A Quick and Gentle Introduction

 

Handlers

The Entry Point into a Service

A handler is the entry point to a service. It receives instructions from other services, apps, and clients. You might think of them as controllers in MVC terms, but that's a very loose comparison.

This handler does deposits to a bank account.

A handler receives a command, does its work, and when it's done with that work, it reports the status and outcome of that work by publishing an event.

A handler might also respond (or react) to events by other services, or it might respond to events published by its own service (when a service calls itself).

 
 

Commands

Telling Services What To Do

Commands are messages. They are the primary inputs to a service. They're just data structures.

 
 

Events

How Services Tell Each Other What They've Done
and how entities get their data

An event is also a message, and also just a data structure.

You might think of events as _responses_, but they're not like responses in an HTTP request/response sense. Events can be received by any number of recipients, not just the sender of the original command. Also, a handler might respond or _react_ to a command by writing many different events.

Often (in simple scenarios), events look a lot like the commands that they respond to.
 

Commands are usually named in the imperative, present tense, e.g.: Deposit. Events are usually named in the past tense, e.g.: Deposited. Events record what has already happened in the past, where as commands are directives and instructions for work that a service carries out.

Events are written to streams. All of the events for a given account are written to that account's stream. If the account ID is 123, the account's stream name is account-123, and all events for the account with ID 123 are written to that stream.

When the deposited event is issued in response to handling the deposit stream, it is written to the account's stream.

 
 

Entities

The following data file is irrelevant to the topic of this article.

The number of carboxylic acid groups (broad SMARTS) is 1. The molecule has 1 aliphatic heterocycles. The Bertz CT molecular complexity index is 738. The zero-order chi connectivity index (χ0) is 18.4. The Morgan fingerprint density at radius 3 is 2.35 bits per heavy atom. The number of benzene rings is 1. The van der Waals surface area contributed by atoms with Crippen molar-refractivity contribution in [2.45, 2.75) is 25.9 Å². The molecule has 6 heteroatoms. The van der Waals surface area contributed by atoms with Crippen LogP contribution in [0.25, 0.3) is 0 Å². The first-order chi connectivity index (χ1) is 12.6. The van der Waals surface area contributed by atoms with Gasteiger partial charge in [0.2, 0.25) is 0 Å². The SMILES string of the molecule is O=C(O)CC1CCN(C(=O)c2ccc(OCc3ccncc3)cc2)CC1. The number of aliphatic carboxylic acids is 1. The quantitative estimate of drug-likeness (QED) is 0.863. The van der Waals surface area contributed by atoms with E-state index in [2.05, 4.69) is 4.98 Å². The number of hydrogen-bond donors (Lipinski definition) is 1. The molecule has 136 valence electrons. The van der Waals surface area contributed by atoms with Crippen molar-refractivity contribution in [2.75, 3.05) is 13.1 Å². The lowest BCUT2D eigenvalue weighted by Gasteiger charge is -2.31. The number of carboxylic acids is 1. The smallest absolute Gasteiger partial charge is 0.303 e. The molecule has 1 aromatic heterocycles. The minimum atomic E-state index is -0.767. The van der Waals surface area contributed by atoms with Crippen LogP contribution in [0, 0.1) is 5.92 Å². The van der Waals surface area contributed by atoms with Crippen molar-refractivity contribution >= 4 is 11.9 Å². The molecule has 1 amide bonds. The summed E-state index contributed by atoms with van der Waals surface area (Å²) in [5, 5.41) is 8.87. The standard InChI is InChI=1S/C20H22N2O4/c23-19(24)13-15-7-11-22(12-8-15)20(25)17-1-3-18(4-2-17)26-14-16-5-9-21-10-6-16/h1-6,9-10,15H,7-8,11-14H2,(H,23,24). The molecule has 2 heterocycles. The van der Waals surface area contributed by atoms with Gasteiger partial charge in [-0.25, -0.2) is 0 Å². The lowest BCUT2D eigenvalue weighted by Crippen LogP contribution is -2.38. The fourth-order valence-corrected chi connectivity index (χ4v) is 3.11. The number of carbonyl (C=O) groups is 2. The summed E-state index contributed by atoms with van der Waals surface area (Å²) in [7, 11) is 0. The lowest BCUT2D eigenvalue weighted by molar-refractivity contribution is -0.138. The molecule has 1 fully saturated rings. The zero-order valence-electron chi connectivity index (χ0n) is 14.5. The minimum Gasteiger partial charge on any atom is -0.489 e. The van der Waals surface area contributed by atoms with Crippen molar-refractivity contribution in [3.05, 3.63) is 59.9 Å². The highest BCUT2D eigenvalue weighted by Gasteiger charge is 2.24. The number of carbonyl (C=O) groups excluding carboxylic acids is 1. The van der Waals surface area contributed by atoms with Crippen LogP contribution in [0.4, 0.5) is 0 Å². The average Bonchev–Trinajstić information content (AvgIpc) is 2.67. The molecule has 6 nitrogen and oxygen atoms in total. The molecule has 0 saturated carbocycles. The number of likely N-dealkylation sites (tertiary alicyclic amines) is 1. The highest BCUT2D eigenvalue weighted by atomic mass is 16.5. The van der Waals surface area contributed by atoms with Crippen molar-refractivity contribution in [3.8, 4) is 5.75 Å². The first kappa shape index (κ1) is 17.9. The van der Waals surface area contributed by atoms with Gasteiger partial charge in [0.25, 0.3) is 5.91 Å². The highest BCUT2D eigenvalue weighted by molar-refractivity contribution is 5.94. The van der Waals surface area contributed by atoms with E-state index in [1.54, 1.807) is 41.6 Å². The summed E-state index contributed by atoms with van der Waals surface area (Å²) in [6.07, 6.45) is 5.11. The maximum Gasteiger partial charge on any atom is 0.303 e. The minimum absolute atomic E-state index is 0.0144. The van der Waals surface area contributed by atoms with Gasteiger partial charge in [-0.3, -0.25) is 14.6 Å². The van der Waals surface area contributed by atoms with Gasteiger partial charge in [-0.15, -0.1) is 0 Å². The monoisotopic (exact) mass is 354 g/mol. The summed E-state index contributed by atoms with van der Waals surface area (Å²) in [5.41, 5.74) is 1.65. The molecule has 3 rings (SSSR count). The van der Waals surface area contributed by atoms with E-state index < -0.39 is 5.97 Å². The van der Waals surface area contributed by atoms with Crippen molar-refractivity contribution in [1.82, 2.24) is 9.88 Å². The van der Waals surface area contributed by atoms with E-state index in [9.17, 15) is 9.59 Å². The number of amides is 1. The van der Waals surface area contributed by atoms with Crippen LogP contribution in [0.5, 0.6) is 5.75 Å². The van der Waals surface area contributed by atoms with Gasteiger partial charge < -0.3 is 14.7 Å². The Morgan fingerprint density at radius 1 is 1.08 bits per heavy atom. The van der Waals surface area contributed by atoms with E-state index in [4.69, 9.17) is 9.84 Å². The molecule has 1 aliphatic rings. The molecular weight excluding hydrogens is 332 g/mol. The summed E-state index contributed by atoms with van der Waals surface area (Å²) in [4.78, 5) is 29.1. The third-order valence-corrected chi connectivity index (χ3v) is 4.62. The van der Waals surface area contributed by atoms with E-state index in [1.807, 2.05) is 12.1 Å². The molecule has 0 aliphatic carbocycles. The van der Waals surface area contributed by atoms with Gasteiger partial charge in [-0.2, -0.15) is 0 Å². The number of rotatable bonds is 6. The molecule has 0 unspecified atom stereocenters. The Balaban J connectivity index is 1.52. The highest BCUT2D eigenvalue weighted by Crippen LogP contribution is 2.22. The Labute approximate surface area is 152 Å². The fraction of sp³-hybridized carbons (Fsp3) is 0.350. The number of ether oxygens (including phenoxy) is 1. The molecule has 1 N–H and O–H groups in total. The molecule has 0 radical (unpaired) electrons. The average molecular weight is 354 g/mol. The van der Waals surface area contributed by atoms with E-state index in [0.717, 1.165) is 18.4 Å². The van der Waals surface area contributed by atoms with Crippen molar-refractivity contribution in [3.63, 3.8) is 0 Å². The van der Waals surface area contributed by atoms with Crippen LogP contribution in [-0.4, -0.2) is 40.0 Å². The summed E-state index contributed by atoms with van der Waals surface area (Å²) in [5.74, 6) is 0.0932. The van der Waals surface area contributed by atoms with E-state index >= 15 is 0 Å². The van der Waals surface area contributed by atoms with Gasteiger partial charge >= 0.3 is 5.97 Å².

The Service's Model Objects

Handlers make use of entities. You might think of entities as model objects, but there's no ORM here, and these are not ORM models.

Entities are data structures, as well. And they may have business logic operations that affect an entity's attributes.

 
 

Projections

The Power of Turning a Stream of Events Into an Entity

When the store retrieves the entity, it runs the projection. But since the entity is event sourced, there's no fixed entity row to retrieve. Instead, the events that pertain to an entity are retrieved, and then processed in order, in order to construct a view of that entity per the things that have happened to it.

The store only retrieves the events that have been recorded since the last retrieval and passes them along to the projection.

The projection has the rules and logic for how an event affects the state of the entity.

Once the new events are applied to the entity, the store caches the current version of the entity in memory, and returns the entity to the caller (usually, a handler).

The store may also optionally cache the entity on disk as a snapshot. By caching the entity on disk, or snapshotting the entity, lengthy streams don't have to be read in their entirety. Instead, the snapshot is retrieved, and only events that have not been applied to that version of the entity are then read and applied.

 
 

Stores

Data Retrieval and Caching for a Service's Entities

Entities are retrieved from stores.

In the example handler above, the account entity is retrieved along with the version:

account, current_version = store.fetch(account_id, include: :version)

But where is the entity? Where is it saved?

It's not a row in a table.

An entity (or model if you prefer) is just stored as a series of things that has happened to it. It doesn't need to be a database record that's constantly worked over, saving and retrieving, continually working it over with updated, and maybe even making it inconsistent with reality.

A ORM model is also the sum of its events. But with ORM we discard the reasons for the data being the way it is and keep the well-worn model with no real way to understand what series of events led to its current state (or it's state at any point in time, really).

When a store retrieves an entity, it's actually retrieving new events, and then applying them to the entity.

When a deposited event is applied to the account entity, the account's balance increases by the amount of the deposit. This would be done by invoking the entity's `deposit` method with the amount conveyed by the deposited event. A withdrawn event would decrease the account's balance, which is done by invoking the entity's `withdraw` method with the amount conveyed by the withdrawn event.

Only events that have been published since the last time that an entity was retrieved are read from storage. In practice, only a few or a handful of events are ever read in a single retrieval of an entity.